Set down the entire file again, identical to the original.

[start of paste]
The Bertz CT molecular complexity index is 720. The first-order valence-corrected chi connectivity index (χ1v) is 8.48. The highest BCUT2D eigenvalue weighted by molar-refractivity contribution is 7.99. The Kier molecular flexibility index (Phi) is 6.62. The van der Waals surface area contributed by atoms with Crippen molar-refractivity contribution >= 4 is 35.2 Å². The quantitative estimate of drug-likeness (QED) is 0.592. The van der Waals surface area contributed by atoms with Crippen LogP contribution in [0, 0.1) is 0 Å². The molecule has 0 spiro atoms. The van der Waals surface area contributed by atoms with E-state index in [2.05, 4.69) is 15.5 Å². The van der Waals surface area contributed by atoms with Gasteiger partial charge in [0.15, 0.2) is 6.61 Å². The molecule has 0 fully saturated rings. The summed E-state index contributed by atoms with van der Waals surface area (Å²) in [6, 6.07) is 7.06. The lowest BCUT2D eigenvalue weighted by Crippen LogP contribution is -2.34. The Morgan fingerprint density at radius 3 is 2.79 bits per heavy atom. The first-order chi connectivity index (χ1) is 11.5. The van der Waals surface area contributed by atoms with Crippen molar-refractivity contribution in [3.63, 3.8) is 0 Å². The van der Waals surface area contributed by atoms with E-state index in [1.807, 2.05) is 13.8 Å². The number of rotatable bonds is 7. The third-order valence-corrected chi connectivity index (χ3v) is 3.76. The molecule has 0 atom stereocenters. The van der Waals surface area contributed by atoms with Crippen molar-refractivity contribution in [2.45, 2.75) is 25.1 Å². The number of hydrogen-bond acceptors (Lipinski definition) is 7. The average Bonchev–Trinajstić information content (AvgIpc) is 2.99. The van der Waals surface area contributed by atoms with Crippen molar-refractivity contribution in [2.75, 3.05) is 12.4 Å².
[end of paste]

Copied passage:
The Bertz CT molecular complexity index is 720. The first-order valence-corrected chi connectivity index (χ1v) is 8.48. The highest BCUT2D eigenvalue weighted by molar-refractivity contribution is 7.99. The Kier molecular flexibility index (Phi) is 6.62. The van der Waals surface area contributed by atoms with Crippen molar-refractivity contribution >= 4 is 35.2 Å². The quantitative estimate of drug-likeness (QED) is 0.592. The van der Waals surface area contributed by atoms with Crippen LogP contribution in [0, 0.1) is 0 Å². The molecule has 0 spiro atoms. The van der Waals surface area contributed by atoms with E-state index in [2.05, 4.69) is 15.5 Å². The van der Waals surface area contributed by atoms with Gasteiger partial charge in [0.15, 0.2) is 6.61 Å². The molecule has 0 fully saturated rings. The summed E-state index contributed by atoms with van der Waals surface area (Å²) in [6, 6.07) is 7.06. The lowest BCUT2D eigenvalue weighted by Crippen LogP contribution is -2.34. The Morgan fingerprint density at radius 3 is 2.79 bits per heavy atom. The first-order chi connectivity index (χ1) is 11.5. The van der Waals surface area contributed by atoms with Crippen molar-refractivity contribution in [3.63, 3.8) is 0 Å². The van der Waals surface area contributed by atoms with E-state index in [1.807, 2.05) is 13.8 Å². The number of rotatable bonds is 7. The third-order valence-corrected chi connectivity index (χ3v) is 3.76. The molecule has 0 atom stereocenters. The van der Waals surface area contributed by atoms with Crippen molar-refractivity contribution in [2.45, 2.75) is 25.1 Å². The number of hydrogen-bond acceptors (Lipinski definition) is 7. The average Bonchev–Trinajstić information content (AvgIpc) is 2.99. The van der Waals surface area contributed by atoms with Crippen molar-refractivity contribution in [2.75, 3.05) is 12.4 Å².